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Abstract Detail


Valdes, Imena [1], Finch, Jessamine [2], Havens, Kayri [2].

Ecotypic variation in flowering phenology: Investigating pollinator response to altered flowering times.

Climate change is expected to alter many natural processes. One way in which plants will respond is through changes in the timing of seasonal events, also known as phenology. Studies have found that as temperatures increase, some plants have begun flowering earlier, with the potential to disrupt plant-pollinator interactions. Mismatched timing between flowering and pollinator emergence (i.e. pollinator mismatch) could cause a reduction in fitness in both plant and pollinator. Investigating the relationship between flowering time and pollination is important to understanding how not just individual species, but plant-pollinator relationships, will respond to changes in climate. In 2013, common milkweed seed was sourced from northern, local, and southern populations in the Midwest, and planted in a common garden at the Chicago Botanic Garden to study ecotypic variation. During summer 2017, we used phenology surveys and pollinator observations to answer the following questions: 1) Do local and non-local populations differ in flowering phenology? 2) Does variation in flowering time affect pollination? Variation in flowering schedule adhered to expectations based on source climate. As source latitude increased, flowering time occurred earlier. However, flowering period lengthened as source latitude decreased. Flowering periods for local and southern populations were largely overlapping. Average insect visitation length was slightly longer in the local population (+24-37%), although this trend was marginally significant (p=0.07). Increased sampling may provide greater evidence supporting the relationship between population, flowering phenology, and length of visit. The highest proportion of visitors seen among all three populations were bees, with declining abundance throughout the summer. Given the later flowering period of the local and southern ecotypes, decreased bee abundance may result in reduced reproductive fitness for these populations. Fruit and seed set were collected and compared for a preliminary analysis of reproductive fitness.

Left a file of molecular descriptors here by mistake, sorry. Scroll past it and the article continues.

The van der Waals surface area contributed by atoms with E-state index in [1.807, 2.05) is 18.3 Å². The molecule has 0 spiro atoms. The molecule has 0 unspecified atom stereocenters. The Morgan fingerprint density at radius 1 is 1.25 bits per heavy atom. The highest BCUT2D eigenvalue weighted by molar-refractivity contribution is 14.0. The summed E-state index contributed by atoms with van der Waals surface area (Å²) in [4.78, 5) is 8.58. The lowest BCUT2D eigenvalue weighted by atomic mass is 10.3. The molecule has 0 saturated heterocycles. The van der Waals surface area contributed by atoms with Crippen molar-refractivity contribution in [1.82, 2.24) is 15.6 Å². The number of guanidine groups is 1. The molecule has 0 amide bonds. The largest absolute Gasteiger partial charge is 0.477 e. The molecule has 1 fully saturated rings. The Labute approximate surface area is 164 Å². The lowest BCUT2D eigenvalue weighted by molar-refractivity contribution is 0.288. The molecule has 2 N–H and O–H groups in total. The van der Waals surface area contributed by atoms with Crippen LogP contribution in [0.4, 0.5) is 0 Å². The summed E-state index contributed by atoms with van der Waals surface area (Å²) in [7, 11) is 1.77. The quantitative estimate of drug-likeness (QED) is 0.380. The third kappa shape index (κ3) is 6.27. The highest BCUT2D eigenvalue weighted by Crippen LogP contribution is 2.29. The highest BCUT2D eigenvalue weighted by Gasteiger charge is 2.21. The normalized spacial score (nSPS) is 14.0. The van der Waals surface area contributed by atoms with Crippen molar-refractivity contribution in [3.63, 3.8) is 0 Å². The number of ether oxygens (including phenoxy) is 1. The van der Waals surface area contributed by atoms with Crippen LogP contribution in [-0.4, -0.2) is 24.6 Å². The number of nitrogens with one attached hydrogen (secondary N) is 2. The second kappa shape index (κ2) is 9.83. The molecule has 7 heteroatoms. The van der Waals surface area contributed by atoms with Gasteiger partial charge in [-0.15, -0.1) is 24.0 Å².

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1 - Florida International University, Biological Sciences, 11200 SW 8th Street, Miami, FL, 33199, United States
2 - Chicago Botanic Garden, 1000 Lake Cook Rd, Glencoe, Illinois, 60022, United States

Climate change.

Presentation Type: Oral Paper
Session: 14, Ecology Section - Reproductive Biology
Location: 106/Mayo Civic Center
Date: Monday, July 23rd, 2018
Time: 4:30 PM
Number: 14012
Abstract ID:641
Candidate for Awards:None

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